Brazilian Indian tribe welcomes information age, within limits
ANGRA DOS REIS, Brazil (AP) -- Tribal elders decreed a "day of joy" to
welcome the village's new arrival. Guarani boys in face paint and loincloths
danced to the music of a homemade fiddle played with a tree branch.
The celebration was for the long-awaited coming of the "ayu ryrurive,"
Guarani term roughly meaning "box for accumulating language" -- that is, a computer.
"We have been hearing about computers for a while," said Luiz Eusebio,
assistant chief at the Sapukai (sah-poo-kah-EE) village. "We thought we
need to learn about them because we need to have more knowledge about
Their ticket to the information age came recently from the Committee for
Democratization of Information, a private group that provides computers
and training to poor communities, mostly the hillside slums of Rio de Janeiro.
But it seemed unlikely computers would come to the 400 Guaranis of
Sapukai, a 5,200-acre community tucked among lush green mountains along
the coastal highway 100 miles west of Rio.
For one thing, the village had no electricity.
"I always dreamed of bringing computers to an Indian reservation, but I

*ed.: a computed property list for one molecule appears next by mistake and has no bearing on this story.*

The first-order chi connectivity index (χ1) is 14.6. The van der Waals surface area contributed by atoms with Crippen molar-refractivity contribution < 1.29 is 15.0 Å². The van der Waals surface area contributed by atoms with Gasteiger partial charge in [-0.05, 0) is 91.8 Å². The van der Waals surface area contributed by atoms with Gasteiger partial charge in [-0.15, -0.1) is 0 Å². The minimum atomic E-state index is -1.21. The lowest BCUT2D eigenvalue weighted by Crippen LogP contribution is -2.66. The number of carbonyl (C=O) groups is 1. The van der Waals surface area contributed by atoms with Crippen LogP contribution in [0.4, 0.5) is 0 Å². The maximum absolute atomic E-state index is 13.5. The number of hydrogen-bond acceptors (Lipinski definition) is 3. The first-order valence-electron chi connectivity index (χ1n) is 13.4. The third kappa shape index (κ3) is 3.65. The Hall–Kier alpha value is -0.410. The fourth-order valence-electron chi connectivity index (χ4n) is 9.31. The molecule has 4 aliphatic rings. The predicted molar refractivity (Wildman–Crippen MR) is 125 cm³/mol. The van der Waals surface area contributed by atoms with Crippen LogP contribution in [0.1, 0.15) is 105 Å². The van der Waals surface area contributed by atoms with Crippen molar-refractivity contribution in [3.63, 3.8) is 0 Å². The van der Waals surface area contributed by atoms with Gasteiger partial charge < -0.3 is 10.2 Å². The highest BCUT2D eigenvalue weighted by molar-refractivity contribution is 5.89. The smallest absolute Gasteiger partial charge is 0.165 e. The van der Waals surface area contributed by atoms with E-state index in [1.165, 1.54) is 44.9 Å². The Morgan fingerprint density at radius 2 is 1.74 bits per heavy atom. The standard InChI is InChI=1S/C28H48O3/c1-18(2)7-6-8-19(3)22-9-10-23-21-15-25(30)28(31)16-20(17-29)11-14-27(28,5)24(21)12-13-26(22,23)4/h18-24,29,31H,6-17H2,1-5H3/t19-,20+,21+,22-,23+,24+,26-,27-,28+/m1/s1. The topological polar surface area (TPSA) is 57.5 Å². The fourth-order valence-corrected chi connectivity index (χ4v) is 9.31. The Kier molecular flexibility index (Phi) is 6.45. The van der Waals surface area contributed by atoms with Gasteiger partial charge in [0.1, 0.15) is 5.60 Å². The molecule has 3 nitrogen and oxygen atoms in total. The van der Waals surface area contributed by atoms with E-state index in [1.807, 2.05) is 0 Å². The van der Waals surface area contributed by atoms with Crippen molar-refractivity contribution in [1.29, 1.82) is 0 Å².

didn't know how," Rodrigo Baggio, the group's president, said while he
pulled cables from the back of his car to install four personal computers at
the village's Federal Indian Bureau post.
Most of Brazil's 300,000 Indians live in the remote Amazon, too far for
Baggio's group to travel. But the Guarani were close enough to bring in a
gasoline-powered generator to run the computers.
With the help of the Indian Bureau and the Indigenous Missionary Council,
which has ties to the Roman Catholic Church, Baggio set out to install computers
and provide training for the village's five teachers.
The first step was having teacher Ernesto da Silva come to Rio for a week
"It's like anything else. At first it's hard, and then you get used to
it," said da Silva,
beaming proudly before a drawing of the village's school he made using a computer.
Baggio's goal is to provide job training for poor communities and help them organize.
But at Sapukai, no one expressed any interest in the idea of working outside
the reservation. The tribe plans to use the computers mainly to keep health
records, develop educational materials and build a database of Guarani
history, myths and traditions.
Besides, they can afford only enough gasoline to run the generator for
couple of hours twice a week. Baggio said he hopes to bring solar power to
Sapukai, if he can raise the money.
But despite some concessions to Western culture -- shorts, T-shirts, plastic
sandals, metal pots and even a little Portuguese -- the tribe's leaders are
wary about the impact computers might have on their lives.
"If we use the computer more than twice a week, we won't have time to
plant. And if we don't plant, we starve," said Eusebio, the assistant chief.
"We also know if we turn them off they will just sit there. It's not like they
can run around the village causing trouble."
Copyright 1998 The Associated Press.